purchasing four more, to be delivered by the first quarter of 2011.
Bolivia, which previously received trucks, small boats and night-vision goggles
from the PRC, is now working with them to launch a satellite and purchasing six
K-8 aircraft for counter-narcotics missions after being denied access to US and
In addition to providing resources, technical support and military goods that
have contributed to the survival of the "caudillo socialist block", the PRC has
also been contributing to Brazil's ascendancy as a regional power broker.
Brazilian economic performance has been driven, in part, by its export-oriented
iron and soy industries, for which China is a key customer.
Indeed, the global recession emphasized and magnified the importance of China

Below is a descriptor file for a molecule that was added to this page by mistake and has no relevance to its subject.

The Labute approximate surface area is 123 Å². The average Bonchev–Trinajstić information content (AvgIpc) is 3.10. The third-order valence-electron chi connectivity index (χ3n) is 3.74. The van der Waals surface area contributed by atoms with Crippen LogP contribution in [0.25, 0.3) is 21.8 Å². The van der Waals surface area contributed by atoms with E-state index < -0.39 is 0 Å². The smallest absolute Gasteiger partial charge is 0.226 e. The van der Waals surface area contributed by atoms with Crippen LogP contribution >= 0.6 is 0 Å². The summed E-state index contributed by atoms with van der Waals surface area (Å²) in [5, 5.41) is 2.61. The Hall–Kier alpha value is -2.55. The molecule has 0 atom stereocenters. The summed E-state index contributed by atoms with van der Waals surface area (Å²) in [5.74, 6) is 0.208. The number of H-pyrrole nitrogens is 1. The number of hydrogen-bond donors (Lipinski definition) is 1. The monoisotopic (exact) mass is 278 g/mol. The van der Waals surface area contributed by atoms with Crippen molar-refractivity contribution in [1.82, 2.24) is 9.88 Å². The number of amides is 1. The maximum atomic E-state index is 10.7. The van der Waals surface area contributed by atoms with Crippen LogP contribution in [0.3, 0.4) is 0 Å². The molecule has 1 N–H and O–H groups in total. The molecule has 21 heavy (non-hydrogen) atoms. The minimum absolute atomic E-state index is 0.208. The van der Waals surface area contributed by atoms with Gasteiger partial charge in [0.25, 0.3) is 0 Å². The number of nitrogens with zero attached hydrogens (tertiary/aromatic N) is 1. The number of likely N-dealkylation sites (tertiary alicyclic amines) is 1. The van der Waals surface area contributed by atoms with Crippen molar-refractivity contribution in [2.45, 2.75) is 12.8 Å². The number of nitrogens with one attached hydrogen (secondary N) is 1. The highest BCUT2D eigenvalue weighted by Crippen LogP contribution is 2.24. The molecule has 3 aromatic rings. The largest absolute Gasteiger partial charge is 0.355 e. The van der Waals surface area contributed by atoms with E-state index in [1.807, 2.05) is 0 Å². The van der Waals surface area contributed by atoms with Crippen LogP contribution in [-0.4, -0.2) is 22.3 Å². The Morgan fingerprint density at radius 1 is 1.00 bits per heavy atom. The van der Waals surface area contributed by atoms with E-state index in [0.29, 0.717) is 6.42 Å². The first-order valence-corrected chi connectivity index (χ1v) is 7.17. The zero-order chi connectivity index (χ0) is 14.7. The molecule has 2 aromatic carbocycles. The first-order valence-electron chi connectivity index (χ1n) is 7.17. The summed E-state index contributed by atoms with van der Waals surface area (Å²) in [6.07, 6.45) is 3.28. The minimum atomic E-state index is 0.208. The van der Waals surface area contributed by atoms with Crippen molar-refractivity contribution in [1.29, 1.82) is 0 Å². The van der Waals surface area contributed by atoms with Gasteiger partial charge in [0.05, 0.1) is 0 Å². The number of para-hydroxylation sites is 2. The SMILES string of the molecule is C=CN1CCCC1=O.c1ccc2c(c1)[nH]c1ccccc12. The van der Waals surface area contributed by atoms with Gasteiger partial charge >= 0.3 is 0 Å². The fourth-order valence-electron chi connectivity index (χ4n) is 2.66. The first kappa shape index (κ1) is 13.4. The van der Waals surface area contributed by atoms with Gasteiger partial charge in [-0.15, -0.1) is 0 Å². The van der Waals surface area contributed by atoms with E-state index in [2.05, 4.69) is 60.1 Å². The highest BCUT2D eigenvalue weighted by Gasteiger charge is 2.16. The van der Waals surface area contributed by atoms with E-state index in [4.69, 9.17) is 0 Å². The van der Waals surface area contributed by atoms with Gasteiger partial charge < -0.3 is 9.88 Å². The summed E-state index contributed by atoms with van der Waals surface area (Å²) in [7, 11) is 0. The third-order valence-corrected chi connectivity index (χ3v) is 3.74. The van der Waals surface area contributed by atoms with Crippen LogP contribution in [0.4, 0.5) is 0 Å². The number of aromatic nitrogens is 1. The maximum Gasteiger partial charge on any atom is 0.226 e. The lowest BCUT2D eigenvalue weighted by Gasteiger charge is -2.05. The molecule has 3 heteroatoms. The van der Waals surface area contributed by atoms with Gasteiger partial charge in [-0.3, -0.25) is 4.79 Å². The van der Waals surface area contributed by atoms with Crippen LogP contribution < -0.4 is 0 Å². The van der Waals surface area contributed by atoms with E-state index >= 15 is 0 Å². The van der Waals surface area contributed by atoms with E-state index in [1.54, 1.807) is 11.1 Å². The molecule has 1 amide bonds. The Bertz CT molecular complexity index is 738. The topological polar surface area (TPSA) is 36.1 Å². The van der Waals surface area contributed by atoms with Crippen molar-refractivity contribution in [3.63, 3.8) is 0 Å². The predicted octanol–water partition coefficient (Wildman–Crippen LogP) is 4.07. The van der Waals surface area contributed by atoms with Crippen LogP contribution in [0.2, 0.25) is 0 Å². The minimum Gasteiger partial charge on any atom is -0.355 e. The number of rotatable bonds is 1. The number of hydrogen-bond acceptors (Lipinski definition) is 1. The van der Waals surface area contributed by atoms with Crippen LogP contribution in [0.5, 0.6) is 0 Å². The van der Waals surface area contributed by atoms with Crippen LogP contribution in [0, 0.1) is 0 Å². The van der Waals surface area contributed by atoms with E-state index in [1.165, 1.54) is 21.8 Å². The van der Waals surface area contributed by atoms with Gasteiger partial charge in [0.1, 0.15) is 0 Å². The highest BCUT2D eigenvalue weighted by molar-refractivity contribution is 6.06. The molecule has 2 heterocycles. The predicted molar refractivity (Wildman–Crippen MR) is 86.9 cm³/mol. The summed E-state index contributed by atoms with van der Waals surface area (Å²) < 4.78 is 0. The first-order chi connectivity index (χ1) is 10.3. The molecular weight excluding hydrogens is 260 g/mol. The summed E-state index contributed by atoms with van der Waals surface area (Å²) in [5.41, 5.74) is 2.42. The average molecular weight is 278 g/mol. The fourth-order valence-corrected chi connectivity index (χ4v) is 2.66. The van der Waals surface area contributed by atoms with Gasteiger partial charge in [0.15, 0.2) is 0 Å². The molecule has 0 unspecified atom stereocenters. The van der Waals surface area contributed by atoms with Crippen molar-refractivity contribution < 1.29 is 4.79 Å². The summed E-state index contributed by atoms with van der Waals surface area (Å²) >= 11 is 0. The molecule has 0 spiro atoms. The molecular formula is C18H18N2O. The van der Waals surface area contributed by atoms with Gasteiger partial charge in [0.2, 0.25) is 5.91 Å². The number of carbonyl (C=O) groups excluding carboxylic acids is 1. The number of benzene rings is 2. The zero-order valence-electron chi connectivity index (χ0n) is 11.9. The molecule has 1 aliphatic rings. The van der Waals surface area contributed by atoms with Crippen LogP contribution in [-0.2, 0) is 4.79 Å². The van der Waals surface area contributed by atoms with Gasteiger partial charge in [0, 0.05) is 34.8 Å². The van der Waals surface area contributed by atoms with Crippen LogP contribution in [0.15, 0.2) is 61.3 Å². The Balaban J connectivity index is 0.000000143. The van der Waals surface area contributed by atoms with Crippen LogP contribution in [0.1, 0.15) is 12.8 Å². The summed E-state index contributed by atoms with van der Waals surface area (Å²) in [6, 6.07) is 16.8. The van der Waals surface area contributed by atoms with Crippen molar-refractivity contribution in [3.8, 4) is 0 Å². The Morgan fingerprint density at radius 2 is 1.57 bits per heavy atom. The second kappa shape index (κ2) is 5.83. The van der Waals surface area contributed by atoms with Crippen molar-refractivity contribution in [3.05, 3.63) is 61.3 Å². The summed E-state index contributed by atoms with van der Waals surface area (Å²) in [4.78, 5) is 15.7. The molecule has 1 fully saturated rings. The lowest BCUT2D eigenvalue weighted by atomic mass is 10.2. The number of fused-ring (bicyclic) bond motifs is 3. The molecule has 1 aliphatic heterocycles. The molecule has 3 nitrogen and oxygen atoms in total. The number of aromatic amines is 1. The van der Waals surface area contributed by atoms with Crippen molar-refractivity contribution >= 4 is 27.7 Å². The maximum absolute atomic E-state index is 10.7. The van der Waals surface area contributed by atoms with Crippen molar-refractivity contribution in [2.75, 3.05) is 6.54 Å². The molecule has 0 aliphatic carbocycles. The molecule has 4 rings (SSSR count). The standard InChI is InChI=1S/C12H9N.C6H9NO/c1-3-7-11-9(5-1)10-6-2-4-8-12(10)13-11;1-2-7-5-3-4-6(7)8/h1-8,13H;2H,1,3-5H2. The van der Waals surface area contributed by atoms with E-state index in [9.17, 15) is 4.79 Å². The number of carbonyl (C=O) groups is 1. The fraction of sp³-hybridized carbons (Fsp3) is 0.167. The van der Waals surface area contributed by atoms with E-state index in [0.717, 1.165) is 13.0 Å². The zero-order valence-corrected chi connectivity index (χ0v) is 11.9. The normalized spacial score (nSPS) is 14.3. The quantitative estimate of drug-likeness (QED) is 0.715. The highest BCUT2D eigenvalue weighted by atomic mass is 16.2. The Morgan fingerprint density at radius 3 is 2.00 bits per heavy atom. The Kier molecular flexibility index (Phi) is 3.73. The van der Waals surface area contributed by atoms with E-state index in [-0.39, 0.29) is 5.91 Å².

to Brazil. While Brazilian exports to the United States fell 37.8% in the first
quarter of 2009, exports to the PRC increased by 62.7% thanks in part to a
Chinese stimulus package that included $740 billion in infrastructure projects,
thus maintaining high levels of Chinese demand for factor inputs such as iron,
purchased from Brazilian suppliers such as CVRD.
Consequently, in the first half of 2009, China became Brazil's number one
export destination. China has also emerged as a key financier as Brazil reaches
out for the $174 billion that it requires to develop newly discovered deepwater
oil reserves in the Campos and Santos basins. In discussing a $10 billion loan
from China Development Bank to Brazil, the president of Petrobras, Sergio
Gabrielli, noted, "There isn't [sic] someone in the US government that we can
sit down with and have the kinds of discussions we're having with the Chinese".
The PRC is also an increasingly important partner in technology transfer for
Brazil. The two nations are pursuing a range of important joint ventures,
including joint production of mid-sized business jets, the China-Brazil Earth
Research Satellite (CBERS) program and other space cooperation programs.